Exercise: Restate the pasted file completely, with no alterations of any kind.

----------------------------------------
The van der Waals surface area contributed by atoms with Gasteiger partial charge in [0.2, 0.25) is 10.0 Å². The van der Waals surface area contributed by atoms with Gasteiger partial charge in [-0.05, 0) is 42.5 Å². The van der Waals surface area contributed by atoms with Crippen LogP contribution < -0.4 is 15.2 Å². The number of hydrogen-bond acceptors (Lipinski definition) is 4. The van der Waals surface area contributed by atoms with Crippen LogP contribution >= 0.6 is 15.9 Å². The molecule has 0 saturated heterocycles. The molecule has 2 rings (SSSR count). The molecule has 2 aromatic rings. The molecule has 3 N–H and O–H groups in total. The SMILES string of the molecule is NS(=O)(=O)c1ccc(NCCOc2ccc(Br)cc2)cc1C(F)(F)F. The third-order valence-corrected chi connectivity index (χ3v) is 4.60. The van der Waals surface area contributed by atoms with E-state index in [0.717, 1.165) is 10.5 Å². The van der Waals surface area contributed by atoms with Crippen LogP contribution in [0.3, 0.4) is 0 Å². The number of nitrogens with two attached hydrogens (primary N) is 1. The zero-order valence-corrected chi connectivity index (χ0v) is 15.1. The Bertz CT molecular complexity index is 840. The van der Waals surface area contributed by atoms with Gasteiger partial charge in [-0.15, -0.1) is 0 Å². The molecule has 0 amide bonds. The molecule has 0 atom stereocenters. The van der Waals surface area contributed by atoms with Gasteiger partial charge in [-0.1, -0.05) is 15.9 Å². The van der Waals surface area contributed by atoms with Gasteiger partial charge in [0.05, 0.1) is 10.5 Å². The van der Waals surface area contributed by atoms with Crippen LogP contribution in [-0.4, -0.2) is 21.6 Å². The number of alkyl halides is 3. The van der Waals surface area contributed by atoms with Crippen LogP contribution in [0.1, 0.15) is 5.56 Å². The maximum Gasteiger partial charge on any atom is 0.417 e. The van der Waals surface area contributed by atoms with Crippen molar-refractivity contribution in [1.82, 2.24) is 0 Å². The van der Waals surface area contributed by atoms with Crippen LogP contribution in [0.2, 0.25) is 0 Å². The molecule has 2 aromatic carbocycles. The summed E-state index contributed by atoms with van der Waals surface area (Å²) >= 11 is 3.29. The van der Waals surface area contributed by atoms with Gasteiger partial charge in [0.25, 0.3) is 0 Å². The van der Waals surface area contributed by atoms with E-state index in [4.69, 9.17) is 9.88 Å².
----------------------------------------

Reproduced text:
The van der Waals surface area contributed by atoms with Gasteiger partial charge in [0.2, 0.25) is 10.0 Å². The van der Waals surface area contributed by atoms with Gasteiger partial charge in [-0.05, 0) is 42.5 Å². The van der Waals surface area contributed by atoms with Crippen LogP contribution < -0.4 is 15.2 Å². The number of hydrogen-bond acceptors (Lipinski definition) is 4. The van der Waals surface area contributed by atoms with Crippen LogP contribution >= 0.6 is 15.9 Å². The molecule has 0 saturated heterocycles. The molecule has 2 rings (SSSR count). The molecule has 2 aromatic rings. The molecule has 3 N–H and O–H groups in total. The SMILES string of the molecule is NS(=O)(=O)c1ccc(NCCOc2ccc(Br)cc2)cc1C(F)(F)F. The third-order valence-corrected chi connectivity index (χ3v) is 4.60. The van der Waals surface area contributed by atoms with E-state index in [0.717, 1.165) is 10.5 Å². The van der Waals surface area contributed by atoms with Crippen LogP contribution in [0.3, 0.4) is 0 Å². The number of nitrogens with two attached hydrogens (primary N) is 1. The zero-order valence-corrected chi connectivity index (χ0v) is 15.1. The Bertz CT molecular complexity index is 840. The van der Waals surface area contributed by atoms with Gasteiger partial charge in [-0.15, -0.1) is 0 Å². The molecule has 0 amide bonds. The molecule has 0 atom stereocenters. The van der Waals surface area contributed by atoms with Gasteiger partial charge in [-0.1, -0.05) is 15.9 Å². The van der Waals surface area contributed by atoms with Gasteiger partial charge in [0.05, 0.1) is 10.5 Å². The van der Waals surface area contributed by atoms with Crippen LogP contribution in [-0.4, -0.2) is 21.6 Å². The number of alkyl halides is 3. The van der Waals surface area contributed by atoms with Crippen LogP contribution in [0.1, 0.15) is 5.56 Å². The maximum Gasteiger partial charge on any atom is 0.417 e. The van der Waals surface area contributed by atoms with Crippen molar-refractivity contribution in [1.82, 2.24) is 0 Å². The van der Waals surface area contributed by atoms with Crippen LogP contribution in [0.2, 0.25) is 0 Å². The molecule has 2 aromatic carbocycles. The summed E-state index contributed by atoms with van der Waals surface area (Å²) >= 11 is 3.29. The van der Waals surface area contributed by atoms with Gasteiger partial charge in [0.25, 0.3) is 0 Å². The van der Waals surface area contributed by atoms with E-state index in [4.69, 9.17) is 9.88 Å².